The resulting harms are significant. Families with disabled parents are separated when accommodations could have kept them together. Families are kept separated when accommodations could speed reunification. Lorr identifies one leading case (Pp. 33-34) whose facts illustrate how: A child protection agency demanded that a parent with an intellectual disability attend parenting classes, participate in therapy, earn a GED, and find her own employment and housing. The parent, struggling to take care of herself as her family support system collapsed, could not meet the demands of the child protection agency, which were “geared toward a parent of average cognitive functioning.”3 Through her lawyer, the parent sought individualized assistance so she could understand and participate in those services, including asking the agency to obtain help from an organization which could provide intensive supports to accommodate her disability.4 After failing to take those steps, the agency petitioned the family court to terminate her relationship with her children, which the trial court granted.5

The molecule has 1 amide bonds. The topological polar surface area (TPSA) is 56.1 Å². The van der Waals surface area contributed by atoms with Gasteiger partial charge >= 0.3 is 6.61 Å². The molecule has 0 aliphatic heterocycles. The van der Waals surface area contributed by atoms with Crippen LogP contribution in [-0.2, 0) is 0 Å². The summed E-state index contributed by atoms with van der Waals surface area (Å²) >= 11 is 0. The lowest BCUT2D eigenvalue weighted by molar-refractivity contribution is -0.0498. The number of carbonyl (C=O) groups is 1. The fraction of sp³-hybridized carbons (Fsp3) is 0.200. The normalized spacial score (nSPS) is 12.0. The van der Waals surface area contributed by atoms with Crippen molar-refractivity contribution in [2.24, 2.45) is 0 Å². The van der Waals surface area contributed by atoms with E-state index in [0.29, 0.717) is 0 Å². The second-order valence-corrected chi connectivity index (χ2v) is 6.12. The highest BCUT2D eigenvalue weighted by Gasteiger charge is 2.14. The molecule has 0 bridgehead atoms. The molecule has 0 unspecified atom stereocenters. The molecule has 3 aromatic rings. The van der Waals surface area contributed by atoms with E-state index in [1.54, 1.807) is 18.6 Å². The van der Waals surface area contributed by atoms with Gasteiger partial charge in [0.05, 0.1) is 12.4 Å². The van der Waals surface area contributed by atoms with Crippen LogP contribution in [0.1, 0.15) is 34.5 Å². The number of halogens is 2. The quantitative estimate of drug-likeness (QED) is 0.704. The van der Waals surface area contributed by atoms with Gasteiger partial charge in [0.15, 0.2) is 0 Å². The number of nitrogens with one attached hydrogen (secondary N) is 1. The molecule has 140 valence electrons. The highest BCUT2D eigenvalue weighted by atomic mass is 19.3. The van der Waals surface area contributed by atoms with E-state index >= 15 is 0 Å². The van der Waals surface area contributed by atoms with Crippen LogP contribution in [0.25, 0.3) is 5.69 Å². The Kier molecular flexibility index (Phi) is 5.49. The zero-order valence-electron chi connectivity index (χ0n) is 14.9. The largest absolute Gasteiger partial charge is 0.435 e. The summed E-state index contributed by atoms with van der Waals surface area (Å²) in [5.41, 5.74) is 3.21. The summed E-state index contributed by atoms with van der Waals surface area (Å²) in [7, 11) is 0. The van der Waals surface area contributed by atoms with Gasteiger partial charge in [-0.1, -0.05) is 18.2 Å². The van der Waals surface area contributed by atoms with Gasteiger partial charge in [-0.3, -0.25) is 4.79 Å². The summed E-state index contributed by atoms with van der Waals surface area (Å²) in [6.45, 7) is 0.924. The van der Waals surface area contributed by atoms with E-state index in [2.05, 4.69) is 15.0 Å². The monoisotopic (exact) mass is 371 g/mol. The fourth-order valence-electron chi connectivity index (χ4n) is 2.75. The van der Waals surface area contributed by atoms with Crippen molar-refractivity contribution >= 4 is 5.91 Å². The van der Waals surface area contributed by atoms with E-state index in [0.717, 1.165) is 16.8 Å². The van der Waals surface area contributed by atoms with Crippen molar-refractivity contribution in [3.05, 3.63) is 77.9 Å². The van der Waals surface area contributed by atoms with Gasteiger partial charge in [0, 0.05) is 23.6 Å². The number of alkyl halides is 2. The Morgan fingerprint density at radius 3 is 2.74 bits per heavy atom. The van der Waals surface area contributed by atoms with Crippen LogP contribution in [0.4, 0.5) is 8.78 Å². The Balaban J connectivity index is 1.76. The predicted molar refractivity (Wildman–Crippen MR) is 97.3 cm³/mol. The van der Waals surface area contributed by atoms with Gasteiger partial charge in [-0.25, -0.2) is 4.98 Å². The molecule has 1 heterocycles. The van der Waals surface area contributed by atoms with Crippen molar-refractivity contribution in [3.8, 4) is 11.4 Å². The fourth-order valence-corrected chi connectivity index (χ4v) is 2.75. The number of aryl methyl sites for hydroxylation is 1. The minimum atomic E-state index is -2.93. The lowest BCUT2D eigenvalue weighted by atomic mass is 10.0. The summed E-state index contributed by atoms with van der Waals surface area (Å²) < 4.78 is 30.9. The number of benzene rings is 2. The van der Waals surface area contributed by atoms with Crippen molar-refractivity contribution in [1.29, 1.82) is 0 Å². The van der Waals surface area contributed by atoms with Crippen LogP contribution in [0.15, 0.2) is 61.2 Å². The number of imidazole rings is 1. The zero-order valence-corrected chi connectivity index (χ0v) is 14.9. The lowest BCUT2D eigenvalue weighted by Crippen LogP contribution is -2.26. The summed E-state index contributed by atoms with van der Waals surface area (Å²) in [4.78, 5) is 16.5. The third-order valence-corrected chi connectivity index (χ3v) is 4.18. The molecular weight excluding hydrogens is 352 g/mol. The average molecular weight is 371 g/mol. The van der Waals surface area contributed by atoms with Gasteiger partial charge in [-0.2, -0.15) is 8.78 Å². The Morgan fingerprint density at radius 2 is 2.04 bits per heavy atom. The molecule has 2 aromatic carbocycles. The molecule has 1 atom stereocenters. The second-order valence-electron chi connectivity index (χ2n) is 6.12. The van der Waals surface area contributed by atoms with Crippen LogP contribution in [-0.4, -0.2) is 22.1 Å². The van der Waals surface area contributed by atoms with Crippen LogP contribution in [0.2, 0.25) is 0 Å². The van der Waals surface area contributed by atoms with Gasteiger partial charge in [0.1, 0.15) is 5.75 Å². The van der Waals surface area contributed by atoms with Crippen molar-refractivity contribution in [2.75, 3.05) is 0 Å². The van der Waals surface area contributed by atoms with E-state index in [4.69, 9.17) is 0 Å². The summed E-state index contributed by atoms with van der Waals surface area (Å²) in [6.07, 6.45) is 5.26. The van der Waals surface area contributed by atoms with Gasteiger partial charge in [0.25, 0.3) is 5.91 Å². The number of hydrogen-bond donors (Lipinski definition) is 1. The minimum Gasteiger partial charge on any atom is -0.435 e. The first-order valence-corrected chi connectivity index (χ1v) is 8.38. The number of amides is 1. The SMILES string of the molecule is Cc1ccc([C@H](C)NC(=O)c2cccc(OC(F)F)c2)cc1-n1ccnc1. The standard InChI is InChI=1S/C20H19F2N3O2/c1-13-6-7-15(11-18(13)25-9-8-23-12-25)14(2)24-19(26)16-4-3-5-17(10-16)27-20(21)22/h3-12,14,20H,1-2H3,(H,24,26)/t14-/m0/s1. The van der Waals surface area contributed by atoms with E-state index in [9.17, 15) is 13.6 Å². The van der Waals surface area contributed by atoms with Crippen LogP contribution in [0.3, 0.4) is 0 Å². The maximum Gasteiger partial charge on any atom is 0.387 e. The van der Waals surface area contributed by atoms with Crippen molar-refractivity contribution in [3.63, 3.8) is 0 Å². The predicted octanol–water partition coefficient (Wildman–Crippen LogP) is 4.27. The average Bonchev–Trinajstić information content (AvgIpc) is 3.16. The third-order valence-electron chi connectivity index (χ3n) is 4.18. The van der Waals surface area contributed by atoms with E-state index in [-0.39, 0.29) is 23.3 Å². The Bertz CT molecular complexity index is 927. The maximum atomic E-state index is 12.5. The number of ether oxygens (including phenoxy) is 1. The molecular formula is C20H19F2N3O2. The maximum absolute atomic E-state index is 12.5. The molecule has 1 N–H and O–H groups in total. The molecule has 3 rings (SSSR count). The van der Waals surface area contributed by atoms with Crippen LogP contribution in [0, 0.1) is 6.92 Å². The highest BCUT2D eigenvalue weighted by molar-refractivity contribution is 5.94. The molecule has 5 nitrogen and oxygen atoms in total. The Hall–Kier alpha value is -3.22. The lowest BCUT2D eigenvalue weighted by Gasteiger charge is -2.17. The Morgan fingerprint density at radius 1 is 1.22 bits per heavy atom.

Those trial-level facts demonstrate what can and does happen when, as Lorr documents, state courts fail to apply the joint guidance. (In one of the few decisions to follow the joint guidance, the termination was reversed on appeal – a decision that, as Lorr demonstrates, remains an outlier). Lorr aptly builds on scholars who have documented how parents with disabilities, especially intellectual disabilities, are more likely to have their children placed in foster care, remain in state custody, and face the system’s most severe consequence, termination of the parent-child relationship. (Pp. 5, 8.) Moreover, as Lorr points out, parents with disabilities of which child protection agencies are unaware face a catch 22: they must disclose their disabilities if they want an accommodation, but doing so is not likely to lead to meaningful legal protection and may worsen the state’s intervention in their families, discussing a Sixth Circuit case where that result seems to have occurred. (Pp. 50-51, citing Marble v. Tennessee, 767 F. App’x 647 (6th Cir. 2019).)